A comment on the Gansus find

An AP story this morning discusses a new fossil find in China of an early bird, Gansus, from about 100 million years ago. The headline reads “Bird fossils in China called a missing link in evolution.”

Now this is a neat find, and I urge you to read the story, but I’d like to discuss the headline as an example of the way the popular press mischaracterizes science sometimes, and adds to public misconceptions about evolution.

For example, a fairly typical response has occurred over at Uncommon Descent, where one of Dembski’s blogging group writes, “I guess I just don’t get it. Why has the missing link in bird evolution just been found, when I have been assured for years that there is overwhelming evidence in the fossil record that the enigma of bird evolution was already solved?”

One of the problems with press stories about science is that most of the time they add a “hook” about the significance of the story that is misleading in some way. In particular, the phrase “missing link” implies the mistaken idea that certain kinds of creatures have some special transitional status. But that is not true. Every fossil find is a link between earlier and later creatures, and they are all missing until they are found. The phrase “missing link” implies, especially to that part of the public that has doubts about evolution, that somehow the particular find in question is of a special creature whose existence somehow now “proves evolution.”

This is exceedingly simplistic: no one in science has ever claimed that “the enigma of bird evolution”, or any other aspect of evolution, has been “solved”; nor does anyone in science believe that any one find will “prove” evolution. The fact that evolution has occurred has been established by the accumulation of many, many thousands of pieces of individual evidence, of which this find is just one more.

One of the significant things here, is that Gansus, like the earlier find this year of Tiktaalik roseae, was found at the time and in the place that we would have expected, based on what we know already about bird evolution. In that sense it is a piece of the puzzle that fits in the right place: it is not a “rabbit in the Cambrian.”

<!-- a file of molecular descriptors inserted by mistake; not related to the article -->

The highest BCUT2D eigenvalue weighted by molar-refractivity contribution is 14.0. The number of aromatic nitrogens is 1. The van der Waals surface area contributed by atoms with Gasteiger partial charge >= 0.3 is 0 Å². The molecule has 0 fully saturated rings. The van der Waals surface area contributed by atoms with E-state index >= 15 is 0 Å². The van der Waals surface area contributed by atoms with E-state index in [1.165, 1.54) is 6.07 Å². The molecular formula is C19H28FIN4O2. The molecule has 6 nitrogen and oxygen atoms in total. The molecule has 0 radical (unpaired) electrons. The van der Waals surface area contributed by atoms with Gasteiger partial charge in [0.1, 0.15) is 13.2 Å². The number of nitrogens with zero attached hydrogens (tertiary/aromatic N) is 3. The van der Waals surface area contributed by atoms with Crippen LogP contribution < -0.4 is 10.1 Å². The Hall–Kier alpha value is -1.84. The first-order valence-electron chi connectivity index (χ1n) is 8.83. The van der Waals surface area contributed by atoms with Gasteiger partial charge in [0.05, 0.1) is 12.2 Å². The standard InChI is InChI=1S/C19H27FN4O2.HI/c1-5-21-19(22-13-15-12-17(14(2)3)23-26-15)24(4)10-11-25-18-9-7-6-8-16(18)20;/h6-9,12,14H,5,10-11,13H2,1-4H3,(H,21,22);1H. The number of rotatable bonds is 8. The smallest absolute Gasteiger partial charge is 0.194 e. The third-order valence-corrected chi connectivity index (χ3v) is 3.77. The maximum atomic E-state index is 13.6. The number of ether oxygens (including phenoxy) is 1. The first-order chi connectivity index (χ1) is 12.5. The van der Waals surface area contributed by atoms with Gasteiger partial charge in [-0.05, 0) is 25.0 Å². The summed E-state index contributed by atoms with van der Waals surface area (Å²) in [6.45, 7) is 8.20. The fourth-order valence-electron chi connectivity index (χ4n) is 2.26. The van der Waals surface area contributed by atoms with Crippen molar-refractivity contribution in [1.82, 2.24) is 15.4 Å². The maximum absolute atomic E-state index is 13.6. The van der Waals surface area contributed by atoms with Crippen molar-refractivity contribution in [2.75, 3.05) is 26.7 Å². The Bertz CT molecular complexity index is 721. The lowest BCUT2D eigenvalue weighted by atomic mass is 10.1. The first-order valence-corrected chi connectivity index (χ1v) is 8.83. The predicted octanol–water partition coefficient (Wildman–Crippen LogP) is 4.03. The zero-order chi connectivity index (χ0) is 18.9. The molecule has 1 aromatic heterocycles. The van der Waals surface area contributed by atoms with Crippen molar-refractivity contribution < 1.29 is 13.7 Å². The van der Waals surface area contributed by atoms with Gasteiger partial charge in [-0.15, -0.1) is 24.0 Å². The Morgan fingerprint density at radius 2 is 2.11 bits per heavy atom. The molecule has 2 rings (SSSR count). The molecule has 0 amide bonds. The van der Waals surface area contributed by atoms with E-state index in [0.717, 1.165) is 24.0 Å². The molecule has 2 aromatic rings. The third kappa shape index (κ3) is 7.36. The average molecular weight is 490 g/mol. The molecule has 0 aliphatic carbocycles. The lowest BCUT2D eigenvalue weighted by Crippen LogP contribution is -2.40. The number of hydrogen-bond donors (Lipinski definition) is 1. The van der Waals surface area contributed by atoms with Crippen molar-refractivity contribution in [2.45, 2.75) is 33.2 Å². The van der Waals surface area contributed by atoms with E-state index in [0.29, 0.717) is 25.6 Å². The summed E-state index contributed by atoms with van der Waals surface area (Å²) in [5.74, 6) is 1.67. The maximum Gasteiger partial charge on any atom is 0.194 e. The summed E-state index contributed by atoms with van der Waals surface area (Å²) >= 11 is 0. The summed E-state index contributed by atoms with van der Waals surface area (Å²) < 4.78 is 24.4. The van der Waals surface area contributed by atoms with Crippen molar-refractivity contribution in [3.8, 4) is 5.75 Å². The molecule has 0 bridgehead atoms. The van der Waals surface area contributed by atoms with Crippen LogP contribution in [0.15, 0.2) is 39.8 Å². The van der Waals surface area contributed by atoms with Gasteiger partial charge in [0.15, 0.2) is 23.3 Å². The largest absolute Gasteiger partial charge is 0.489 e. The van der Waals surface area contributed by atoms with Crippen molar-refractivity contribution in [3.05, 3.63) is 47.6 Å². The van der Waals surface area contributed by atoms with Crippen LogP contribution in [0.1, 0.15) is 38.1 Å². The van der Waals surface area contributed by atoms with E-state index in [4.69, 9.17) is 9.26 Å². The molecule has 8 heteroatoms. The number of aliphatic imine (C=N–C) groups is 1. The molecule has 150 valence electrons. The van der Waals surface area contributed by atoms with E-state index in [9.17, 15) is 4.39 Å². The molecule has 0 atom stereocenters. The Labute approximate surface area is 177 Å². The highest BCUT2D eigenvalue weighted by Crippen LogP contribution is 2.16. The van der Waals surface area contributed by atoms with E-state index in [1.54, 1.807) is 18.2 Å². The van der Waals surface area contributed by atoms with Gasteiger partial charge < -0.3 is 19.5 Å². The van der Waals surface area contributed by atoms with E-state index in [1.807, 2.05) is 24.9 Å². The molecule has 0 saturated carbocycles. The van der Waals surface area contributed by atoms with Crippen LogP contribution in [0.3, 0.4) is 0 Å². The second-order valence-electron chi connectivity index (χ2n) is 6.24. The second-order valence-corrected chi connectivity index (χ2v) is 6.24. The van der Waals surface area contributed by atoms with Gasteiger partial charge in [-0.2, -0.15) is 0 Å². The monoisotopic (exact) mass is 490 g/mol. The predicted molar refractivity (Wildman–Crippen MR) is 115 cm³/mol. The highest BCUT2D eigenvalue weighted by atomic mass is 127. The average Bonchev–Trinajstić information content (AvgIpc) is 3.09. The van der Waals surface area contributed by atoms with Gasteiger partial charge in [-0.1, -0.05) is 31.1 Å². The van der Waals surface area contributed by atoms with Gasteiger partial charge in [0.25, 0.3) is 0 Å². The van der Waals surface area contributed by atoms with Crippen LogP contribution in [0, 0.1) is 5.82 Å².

Notice what the article says,

“Most of the ancestors of birds from the age of dinosaurs are members of groups that died out and left no modern descendants. But Gansus led to modern birds, so it’s a link between primitive birds and those we see today,” Lamanna, a co-leader of the research team, said in a telephone interview.

Previously there was a gap between ancient and modern species of birds, and “Gansus fits perfectly into this gap,” added Jerald D. Harris of Dixie State College in Utah.

In the “Evolution 101” class I gave last April, a two-evening talk to the layperson about evolution, I emphasized that we should stop using phrases like “missing link” because of the misconceptions it engenders. Notice the two quotes above: Lamanna simply says “it’s a link”, not a “missing link”: good for him. Harris says, “There was a gap between ancient and modern species …”. If might have been better (and I am not faulting Harris, because I know that newspaper reporters respond best to brevity) if he had said “there was a gap in our knowledge of ancient and modern species …” This would have made it clear that what is in doubt about this or any other evolutionary problem is the details about what happened, not whether evolution happened.